61. It is only when and as the divine opposites, curse and blessing, wrath and mercy, are in Christ historically reconciled that there is any revelation of mercy. Indeed, only then is there any actualized mercy to be revealed. Apart from that and prior to that historic reconciliation, the revelation is at best anticipatory.
XIV. Being Reconciled
62. But God’s reconciliation “in Christ” does not conclude with the death and resurrection of Jesus. True, it was then and there (past tense) that “God was reconciling the world to himself.” But what still remains is for the world, us, to suffer ourselves to be reconciled — or not.63. And true, as of God’s reconciling in Christ, “everything old has passed away; see, everything has become new.” But our seeing that newness is intrinsic to our being included in it. That is why Paul says, “If anyone is in Christ, there is a new creation.” (5:17)
64. To accept that in Christ we are honestly made plausible to God or instead not to accept that and thus to forfeit such plausibility — both possibilities persist. In the one case the God-world reconciliation succeeds and is so revealed. In the other case, there is no reconciliation to be revealed, seeing it is spurned. Effectively so.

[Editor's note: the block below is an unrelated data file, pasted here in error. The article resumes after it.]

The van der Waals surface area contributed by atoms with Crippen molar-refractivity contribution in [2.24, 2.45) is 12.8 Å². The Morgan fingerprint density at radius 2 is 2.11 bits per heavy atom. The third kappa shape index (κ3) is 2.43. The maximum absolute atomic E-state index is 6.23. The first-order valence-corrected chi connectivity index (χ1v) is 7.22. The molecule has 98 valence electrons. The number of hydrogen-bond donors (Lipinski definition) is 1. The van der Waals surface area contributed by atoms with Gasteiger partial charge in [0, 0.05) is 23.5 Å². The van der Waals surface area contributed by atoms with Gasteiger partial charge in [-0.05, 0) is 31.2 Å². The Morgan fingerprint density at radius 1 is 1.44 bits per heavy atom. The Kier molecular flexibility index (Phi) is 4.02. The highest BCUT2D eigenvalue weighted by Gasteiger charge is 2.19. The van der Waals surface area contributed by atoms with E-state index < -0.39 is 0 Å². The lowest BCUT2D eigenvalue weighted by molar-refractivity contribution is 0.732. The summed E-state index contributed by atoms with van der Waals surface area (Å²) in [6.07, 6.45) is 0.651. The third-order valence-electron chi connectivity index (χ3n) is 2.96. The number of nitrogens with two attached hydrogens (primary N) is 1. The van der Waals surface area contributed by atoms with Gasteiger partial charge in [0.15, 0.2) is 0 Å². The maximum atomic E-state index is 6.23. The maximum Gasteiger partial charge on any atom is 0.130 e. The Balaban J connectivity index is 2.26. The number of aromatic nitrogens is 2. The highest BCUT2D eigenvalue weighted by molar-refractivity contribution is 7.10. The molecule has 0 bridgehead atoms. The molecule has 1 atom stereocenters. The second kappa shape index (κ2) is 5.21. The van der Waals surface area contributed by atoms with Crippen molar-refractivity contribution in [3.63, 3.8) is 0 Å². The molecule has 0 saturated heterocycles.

XV. One Aroma, Two Scents
65. What prompts some to allow themselves to “be reconciled,” that is to believe, and others not? Paul is frank to admit that the difference lies not in themselves alone but also in the revelation itself. The very idea of God’s unveiling the law in Christ, to his hurt and to our advantage, strikes people differently.66. To some people, as Paul says, the God-world reconciliation in the cross reeks of death and morbidity, hence is obnoxious, and for understandable reasons right within the Christ event itself. Such a reaction, though understandable, reveals the reactionaries — if not to themselves, at least to believers — as “perishing.”